Twenty Seven Stings
Twenty Seven Stings is a book of poems inspired by the cultural histories and military strategies that have led us into wars throughout history, from sixth century China BCE to Alexander the Great to contemporary American drone warfare.
The title poem refers to the number of bee-stings required to kill an enemy, according to Pliny’s Natural History. Twenty Seven Stings engages with various aspects of war. These include the unsung roles of women as pawns or inspirations or lures; the rules of war; the elemental factors of season, landscape, and lack of food; and the use of poisons and bees as weapons. The book is dramatically illustrated by the reknowned illustrator Roxanna Bikadoroff.
published by New Star Books and available where books are sold https://www.newstarbooks.combook.php?book_id=155420107
from a 2016 Podcast Interview with the writer Julie Emerson and the illustrator Roxanna Bikadoroff:
Roxanna: There are some interesting women in Twenty Seven Stings, like the Poison Maiden...
Julie: Yes, the Poison Maiden was a girl in the 4th century BCE Nanda empire, who was given a toxin so her kiss would kill the enemy. Another woman in Alexander’s time was Thais. Thais was described as a beautiful courtesan, and she was blamed for speaking out, drunk, at a banquet and inciting the Greeks to burn down the Persian palace of Persepolis, which they’d just captured. There’s always been- as there still is - a conflicting impulse for the victors in war: do they destroy the other culture or do they claim its spoils and take it over? In this case, the historians writing about Persepolis blame it on the woman, Thais.
Roxanna: Do you consider landscape as crucial in Twenty Seven Stings?
Julie: Landscape is important to me, and important in war. In my poem about the Battle of Crecy, in August 1346, one line is: “dirt geometry clinches destiny”. Understanding the landscape is part of battle strategy. When and where is a good place to fight? King Edward of England could start the Hundred Years War on a weekend in August because he considered Crecy a perfect battle location with a wooded hill and a plain. But in any landscape there’s rain, cold, snow, and the fog of war - literally. In winter, what’s not growing in the landscape is food, so in the past, in China and in Russia, the enemy could use starvation as a strategy.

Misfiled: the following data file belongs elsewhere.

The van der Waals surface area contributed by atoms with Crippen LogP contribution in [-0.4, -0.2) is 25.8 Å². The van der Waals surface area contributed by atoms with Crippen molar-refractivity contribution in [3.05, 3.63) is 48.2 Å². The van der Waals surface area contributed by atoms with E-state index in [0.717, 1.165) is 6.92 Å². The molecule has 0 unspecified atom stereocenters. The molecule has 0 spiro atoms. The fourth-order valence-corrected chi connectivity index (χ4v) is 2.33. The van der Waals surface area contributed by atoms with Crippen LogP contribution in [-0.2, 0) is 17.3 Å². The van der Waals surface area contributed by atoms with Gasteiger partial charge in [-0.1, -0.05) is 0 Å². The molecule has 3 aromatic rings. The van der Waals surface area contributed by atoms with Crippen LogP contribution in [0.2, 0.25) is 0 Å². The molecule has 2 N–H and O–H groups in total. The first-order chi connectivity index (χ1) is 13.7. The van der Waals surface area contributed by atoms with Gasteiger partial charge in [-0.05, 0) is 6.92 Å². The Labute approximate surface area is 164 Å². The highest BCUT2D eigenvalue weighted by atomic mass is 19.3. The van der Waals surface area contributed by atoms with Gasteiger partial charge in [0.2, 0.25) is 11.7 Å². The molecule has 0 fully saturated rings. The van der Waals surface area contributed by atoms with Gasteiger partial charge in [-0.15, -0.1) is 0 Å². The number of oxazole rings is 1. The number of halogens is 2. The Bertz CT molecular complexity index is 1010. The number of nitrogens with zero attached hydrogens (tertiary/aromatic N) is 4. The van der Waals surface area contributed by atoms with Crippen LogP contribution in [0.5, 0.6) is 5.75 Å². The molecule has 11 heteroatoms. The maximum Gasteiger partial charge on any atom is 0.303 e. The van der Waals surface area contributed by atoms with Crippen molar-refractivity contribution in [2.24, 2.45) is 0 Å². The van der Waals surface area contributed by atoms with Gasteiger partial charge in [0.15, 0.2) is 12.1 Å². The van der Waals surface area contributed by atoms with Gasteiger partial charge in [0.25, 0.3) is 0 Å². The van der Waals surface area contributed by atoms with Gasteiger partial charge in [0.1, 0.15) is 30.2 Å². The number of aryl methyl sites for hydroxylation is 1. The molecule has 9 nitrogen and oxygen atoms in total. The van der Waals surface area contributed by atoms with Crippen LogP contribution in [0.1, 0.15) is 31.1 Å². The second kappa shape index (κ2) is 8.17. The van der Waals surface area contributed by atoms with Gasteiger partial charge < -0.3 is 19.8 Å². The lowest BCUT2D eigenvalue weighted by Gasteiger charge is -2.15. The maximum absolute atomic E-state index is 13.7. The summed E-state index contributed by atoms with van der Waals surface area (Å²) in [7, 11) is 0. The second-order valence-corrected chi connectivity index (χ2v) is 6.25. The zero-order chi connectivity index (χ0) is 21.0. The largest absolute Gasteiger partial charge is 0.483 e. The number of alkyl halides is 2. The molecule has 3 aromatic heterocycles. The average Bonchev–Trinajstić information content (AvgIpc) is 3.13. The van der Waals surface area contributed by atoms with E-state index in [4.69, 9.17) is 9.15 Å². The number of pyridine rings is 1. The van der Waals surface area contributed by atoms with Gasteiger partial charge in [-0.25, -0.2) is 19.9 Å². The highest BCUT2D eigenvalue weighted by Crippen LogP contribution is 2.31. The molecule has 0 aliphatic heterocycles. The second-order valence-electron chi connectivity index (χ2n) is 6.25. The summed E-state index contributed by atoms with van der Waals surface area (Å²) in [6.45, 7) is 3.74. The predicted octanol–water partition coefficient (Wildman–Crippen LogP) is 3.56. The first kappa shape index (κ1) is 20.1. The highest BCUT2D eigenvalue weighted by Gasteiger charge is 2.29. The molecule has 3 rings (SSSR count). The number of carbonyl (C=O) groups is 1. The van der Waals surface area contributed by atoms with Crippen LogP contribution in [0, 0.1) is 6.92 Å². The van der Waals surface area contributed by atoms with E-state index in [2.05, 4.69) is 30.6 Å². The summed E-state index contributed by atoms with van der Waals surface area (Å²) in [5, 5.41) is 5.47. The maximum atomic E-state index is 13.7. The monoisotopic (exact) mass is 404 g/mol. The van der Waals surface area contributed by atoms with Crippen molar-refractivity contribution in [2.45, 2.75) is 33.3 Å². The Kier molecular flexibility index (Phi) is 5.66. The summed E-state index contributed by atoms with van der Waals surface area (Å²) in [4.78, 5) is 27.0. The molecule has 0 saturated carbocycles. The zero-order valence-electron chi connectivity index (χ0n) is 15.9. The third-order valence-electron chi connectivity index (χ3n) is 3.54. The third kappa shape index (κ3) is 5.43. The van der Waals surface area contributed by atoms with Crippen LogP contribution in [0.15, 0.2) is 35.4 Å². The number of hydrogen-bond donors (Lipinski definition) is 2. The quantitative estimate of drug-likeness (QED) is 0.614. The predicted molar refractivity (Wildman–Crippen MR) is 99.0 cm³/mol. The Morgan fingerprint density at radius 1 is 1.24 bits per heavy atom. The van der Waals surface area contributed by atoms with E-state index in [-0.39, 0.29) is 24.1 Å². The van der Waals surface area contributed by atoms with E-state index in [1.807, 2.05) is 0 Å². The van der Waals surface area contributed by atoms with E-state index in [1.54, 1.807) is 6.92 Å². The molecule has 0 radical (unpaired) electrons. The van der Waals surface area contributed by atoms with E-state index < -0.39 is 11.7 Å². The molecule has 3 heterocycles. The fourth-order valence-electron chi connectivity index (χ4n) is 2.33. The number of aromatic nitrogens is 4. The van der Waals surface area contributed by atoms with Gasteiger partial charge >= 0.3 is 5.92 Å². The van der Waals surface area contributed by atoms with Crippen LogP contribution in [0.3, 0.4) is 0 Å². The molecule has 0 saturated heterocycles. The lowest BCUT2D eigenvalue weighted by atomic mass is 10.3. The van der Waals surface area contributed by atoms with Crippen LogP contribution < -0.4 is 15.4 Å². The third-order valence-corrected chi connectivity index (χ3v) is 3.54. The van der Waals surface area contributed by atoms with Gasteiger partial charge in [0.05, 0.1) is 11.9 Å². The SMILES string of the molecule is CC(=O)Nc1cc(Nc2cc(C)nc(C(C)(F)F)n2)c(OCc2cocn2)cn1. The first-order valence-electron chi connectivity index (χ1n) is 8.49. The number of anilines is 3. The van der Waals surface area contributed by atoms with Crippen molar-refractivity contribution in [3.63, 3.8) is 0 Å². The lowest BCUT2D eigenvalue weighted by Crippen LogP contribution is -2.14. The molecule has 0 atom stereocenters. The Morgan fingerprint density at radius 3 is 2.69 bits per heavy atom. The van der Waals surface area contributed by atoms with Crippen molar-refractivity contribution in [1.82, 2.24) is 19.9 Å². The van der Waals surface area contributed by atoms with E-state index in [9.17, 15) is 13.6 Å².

Roxanna: You write haiku, which is a minimalist type of poetry. The poems in this book are not haiku.
Julie: Ideally, a haiku is about one moment that is your sensory experience of the present. In Twenty Seven Stings, I wanted to explore historical situations which were very complex. I would research each culture and imagine myself in the situation. For example, I wrote about the first Marathon, 2500 years ago, when the Greeks did an epic walk from the beach of Marathon to try to get to Athens on foot before the Persians could sail there. I imagined myself in the mind of a Greek soldier. What would I be doing and eating and feeling? I’d be accompanied by my slave, of course, to carry my food and weapons, while we were both fighting, and then running to Athens – slaves were a third of the population of Athens, the cradle of democracy.
I used different poetic forms for the different settings. In one poem, I described Operation Quicksilver, which was a totally fake village around Dover that the British created in 1944. It was a deception to make the Germans think British soldiers were getting ready to attack Calais, so it was a fabricated world of dummy tanks, lights turning on and off, fake kitchens, and simulated military practice. One line in this poem is “They heard a life thick and luscious”, and I hope this can be said of the poems in Twenty Seven Stings.
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